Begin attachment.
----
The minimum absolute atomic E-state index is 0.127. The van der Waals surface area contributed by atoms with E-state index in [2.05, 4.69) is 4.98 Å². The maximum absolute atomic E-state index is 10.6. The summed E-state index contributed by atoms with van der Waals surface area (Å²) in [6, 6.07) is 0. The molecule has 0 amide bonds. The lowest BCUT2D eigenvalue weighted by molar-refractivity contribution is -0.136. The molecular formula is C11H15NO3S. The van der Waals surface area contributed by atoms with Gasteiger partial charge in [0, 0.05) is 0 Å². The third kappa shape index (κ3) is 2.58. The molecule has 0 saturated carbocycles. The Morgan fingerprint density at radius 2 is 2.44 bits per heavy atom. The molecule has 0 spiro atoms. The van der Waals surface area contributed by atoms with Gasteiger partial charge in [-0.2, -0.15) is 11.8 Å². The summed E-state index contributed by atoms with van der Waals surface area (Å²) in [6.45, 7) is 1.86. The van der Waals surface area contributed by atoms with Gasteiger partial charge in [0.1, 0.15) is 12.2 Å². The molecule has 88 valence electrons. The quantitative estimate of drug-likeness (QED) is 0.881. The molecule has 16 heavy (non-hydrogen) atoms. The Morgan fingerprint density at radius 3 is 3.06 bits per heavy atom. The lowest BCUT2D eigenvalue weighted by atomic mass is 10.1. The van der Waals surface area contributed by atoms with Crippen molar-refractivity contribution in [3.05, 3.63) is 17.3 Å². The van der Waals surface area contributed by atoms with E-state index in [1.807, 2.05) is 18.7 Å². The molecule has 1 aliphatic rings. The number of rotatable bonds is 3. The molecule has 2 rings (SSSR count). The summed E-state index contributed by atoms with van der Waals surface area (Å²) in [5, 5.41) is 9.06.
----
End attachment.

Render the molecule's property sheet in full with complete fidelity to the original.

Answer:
The minimum absolute atomic E-state index is 0.127. The van der Waals surface area contributed by atoms with E-state index in [2.05, 4.69) is 4.98 Å². The maximum absolute atomic E-state index is 10.6. The summed E-state index contributed by atoms with van der Waals surface area (Å²) in [6, 6.07) is 0. The molecule has 0 amide bonds. The lowest BCUT2D eigenvalue weighted by molar-refractivity contribution is -0.136. The molecular formula is C11H15NO3S. The van der Waals surface area contributed by atoms with Gasteiger partial charge in [0, 0.05) is 0 Å². The third kappa shape index (κ3) is 2.58. The molecule has 0 saturated carbocycles. The Morgan fingerprint density at radius 2 is 2.44 bits per heavy atom. The molecule has 0 spiro atoms. The van der Waals surface area contributed by atoms with Gasteiger partial charge in [-0.2, -0.15) is 11.8 Å². The summed E-state index contributed by atoms with van der Waals surface area (Å²) in [6.45, 7) is 1.86. The van der Waals surface area contributed by atoms with Gasteiger partial charge in [0.1, 0.15) is 12.2 Å². The molecule has 88 valence electrons. The quantitative estimate of drug-likeness (QED) is 0.881. The molecule has 16 heavy (non-hydrogen) atoms. The Morgan fingerprint density at radius 3 is 3.06 bits per heavy atom. The lowest BCUT2D eigenvalue weighted by atomic mass is 10.1. The van der Waals surface area contributed by atoms with Crippen molar-refractivity contribution in [3.05, 3.63) is 17.3 Å². The van der Waals surface area contributed by atoms with E-state index in [1.807, 2.05) is 18.7 Å². The molecule has 1 aliphatic rings. The number of rotatable bonds is 3. The molecule has 2 rings (SSSR count). The summed E-state index contributed by atoms with van der Waals surface area (Å²) in [5, 5.41) is 9.06.